New Moon Rituals
Rosh Hashanah always falls on a new moon because the Jewish calendar is literally set up around the moon cycles, and so I personally like to treat Rosh Hashanah like an extra special new moon ceremony. For me that looks like setting aside time for myself and my brain to breath, lighting a candle, thinking about something new I’d like to focus on (an emotion, a project, a relationship, etc.), pulling a tarot card or doing a tarot spread, and journaling. If you have a regular new moon practice, Rosh Hashanah is a great time to really amplify that. This year I’ve been working with the Many Moons workbook and I love it and strongly recommend it.
Inhabit Your Body
Fasting brings up a lot of intense emotions for a lot of humans, especially humans who have a hard time existing in their bodies. Not all Jews fast on Yom Kippur for a variety of reasons, and I’m not here to judge whether you do or do not choose to partake in the fast. Some years I do fast and some years I do not. But, when I spoke to a bunch of queer Jews, every single one of them brought up the fact that fasting makes them feel a whole range of emotions. As queers, we hold so much trauma in and around our bodies, and as such performing an act that forces us to be so aware of our physical bods can be extra challenging. I particularly love how Ezra articulated it to me: “I try to be really present and connected to my body during the experience of fasting. Which like, given gender feels and queer body feels and being an eating disorder survivor… certainly is something.”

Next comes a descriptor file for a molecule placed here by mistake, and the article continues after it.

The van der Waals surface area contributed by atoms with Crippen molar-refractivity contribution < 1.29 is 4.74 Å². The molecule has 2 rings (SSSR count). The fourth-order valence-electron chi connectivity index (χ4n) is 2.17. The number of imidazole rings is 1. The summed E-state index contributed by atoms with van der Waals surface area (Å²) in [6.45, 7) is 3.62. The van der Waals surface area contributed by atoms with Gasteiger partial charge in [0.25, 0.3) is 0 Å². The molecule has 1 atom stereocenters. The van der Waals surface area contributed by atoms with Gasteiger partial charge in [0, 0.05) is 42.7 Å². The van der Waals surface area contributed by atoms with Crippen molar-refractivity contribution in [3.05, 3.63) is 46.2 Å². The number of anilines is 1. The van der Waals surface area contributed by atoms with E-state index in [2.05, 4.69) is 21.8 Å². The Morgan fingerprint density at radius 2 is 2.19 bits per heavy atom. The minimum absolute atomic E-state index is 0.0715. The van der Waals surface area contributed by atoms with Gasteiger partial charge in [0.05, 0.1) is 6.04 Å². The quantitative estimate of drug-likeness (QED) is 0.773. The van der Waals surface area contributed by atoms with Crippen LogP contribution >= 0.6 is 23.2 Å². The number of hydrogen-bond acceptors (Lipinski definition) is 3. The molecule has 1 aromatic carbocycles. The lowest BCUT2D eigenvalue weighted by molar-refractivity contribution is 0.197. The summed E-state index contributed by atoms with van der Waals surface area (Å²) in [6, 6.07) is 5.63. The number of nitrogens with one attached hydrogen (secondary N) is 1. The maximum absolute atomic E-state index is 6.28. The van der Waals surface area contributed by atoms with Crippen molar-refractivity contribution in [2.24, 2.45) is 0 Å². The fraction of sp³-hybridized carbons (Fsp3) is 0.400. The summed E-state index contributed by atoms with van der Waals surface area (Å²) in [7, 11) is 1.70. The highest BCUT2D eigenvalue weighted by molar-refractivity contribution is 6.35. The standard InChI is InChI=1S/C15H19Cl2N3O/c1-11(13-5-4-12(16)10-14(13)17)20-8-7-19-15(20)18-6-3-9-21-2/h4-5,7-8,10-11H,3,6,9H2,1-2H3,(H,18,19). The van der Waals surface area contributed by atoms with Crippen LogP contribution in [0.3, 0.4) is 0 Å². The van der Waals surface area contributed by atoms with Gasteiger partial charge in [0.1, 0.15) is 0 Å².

I invite you to inhabit your body during the High Holidays, whatever that means to you. I invite you to love your body and to feed it and nourish it this year, whatever that means to you.
Those are some rituals and activities that feel special to me and my friends when we celebrate Rosh Hashanah and Yom Kippur. I hope you’ll leave some comments telling me how you celebrate! Shanah Tovah!